It was a hard winter, and snow is still on the ground up that way, but the official temperature in Fairbanks reached 82 on Sunday, marking the first time that it had reached 80 before Philadelphia in the periods of record.

"It looks like we beat you to it," Chris Cox, a National Weather Service meteorologist in the Fairbanks office, said on a weekend that brought a record chill to Philadelphia.

As warm as it was in Fairbanks, it fell shy of the daily record, 84, set during quite an incredibly toasty spell in 1995. It had hit 80 on the ninth that year, the earliest such reading in records that go back to 1909, and 88 on the 11th.

Philadelphia, whose records date to the 1870s, has had 80 readings as early as March 8. It has never had to wait longer than May 20 for one, and it won't this year if the forecasts calling for highs in the low 80s on Friday hold up.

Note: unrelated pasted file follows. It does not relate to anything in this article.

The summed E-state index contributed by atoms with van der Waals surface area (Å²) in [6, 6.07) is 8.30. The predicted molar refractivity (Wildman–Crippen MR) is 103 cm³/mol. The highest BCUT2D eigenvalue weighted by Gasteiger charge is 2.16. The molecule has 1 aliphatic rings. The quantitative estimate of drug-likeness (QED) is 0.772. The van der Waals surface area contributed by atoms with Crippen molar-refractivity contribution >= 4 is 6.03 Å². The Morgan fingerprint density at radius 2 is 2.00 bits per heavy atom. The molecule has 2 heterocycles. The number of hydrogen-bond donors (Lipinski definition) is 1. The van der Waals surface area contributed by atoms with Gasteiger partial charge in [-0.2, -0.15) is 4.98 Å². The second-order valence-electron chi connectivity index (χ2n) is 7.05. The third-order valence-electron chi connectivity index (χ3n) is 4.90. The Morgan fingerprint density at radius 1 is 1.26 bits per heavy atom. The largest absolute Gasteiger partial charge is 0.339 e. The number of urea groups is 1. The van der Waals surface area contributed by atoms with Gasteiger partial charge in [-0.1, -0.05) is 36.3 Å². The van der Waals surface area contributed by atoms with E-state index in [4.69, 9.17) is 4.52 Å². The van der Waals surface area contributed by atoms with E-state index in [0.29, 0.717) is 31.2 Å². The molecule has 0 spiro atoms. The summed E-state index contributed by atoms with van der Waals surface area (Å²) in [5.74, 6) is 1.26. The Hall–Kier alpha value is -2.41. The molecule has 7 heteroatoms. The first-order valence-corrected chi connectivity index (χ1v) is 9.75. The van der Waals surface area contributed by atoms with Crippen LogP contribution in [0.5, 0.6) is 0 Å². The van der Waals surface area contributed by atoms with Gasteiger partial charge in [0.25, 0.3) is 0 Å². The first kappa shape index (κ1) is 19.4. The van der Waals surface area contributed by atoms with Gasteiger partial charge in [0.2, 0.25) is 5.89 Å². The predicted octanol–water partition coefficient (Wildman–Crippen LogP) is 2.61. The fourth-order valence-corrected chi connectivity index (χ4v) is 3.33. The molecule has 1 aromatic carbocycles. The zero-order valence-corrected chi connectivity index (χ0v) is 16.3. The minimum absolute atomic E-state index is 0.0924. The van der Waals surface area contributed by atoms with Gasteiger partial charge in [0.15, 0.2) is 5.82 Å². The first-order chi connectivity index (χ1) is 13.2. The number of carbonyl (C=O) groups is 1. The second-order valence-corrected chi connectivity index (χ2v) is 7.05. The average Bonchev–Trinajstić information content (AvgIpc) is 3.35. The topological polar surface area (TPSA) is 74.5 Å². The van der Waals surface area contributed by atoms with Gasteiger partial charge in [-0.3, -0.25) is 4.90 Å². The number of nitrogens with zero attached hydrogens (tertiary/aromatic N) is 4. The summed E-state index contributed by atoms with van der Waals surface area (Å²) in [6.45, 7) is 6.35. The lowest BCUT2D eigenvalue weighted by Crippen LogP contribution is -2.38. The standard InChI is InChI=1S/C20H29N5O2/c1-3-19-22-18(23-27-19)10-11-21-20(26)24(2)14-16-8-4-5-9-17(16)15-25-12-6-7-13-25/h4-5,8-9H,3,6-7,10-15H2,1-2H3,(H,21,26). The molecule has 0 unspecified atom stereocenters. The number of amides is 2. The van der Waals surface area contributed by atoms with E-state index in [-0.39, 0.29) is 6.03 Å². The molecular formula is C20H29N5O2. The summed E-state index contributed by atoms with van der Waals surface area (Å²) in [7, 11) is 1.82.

Not coincidentally, as Philadelphia awaits a major warmup, Fairbanks is anticipating a major cool-down, said Cox, as a persistent pattern that has exported Arctic air to the Eastern United States relents.

Unusual warmth in Fairbanks often means unusual chill here and vice versa. Philadelphia's high of 49 on Saturday, which tied the record-low maximum for the date, was 23 degrees below normal. Fairbanks' high of 82 Sunday was 23 degrees above normal.

For most of the winter, the polar vortex swirled in the high latitudes, damming cold air and depriving the East of snow. Fairbanks had 84.6 inches of snow during the winter, 20 inches more than normal -- and 84.3 inches more than Philadelphia.

With all that snow, the recent warmth set off both flood advisories for rapidly melting mountain snows and a "red flag" alert for fire danger.

Meanwhile, Fairbanks residents have just experienced an annual Oz moment, the so-called greenup, Cox said. "This morning we got up and we had leaves on the trees." Unlike around here where the leaf-unfolding season can last for weeks, up there it can last a matter of hours, he said.

"It's been a long, protracted winter," Cox said. "When it decided to go, it went."

It was too late for the snow season, but it finally did come this way.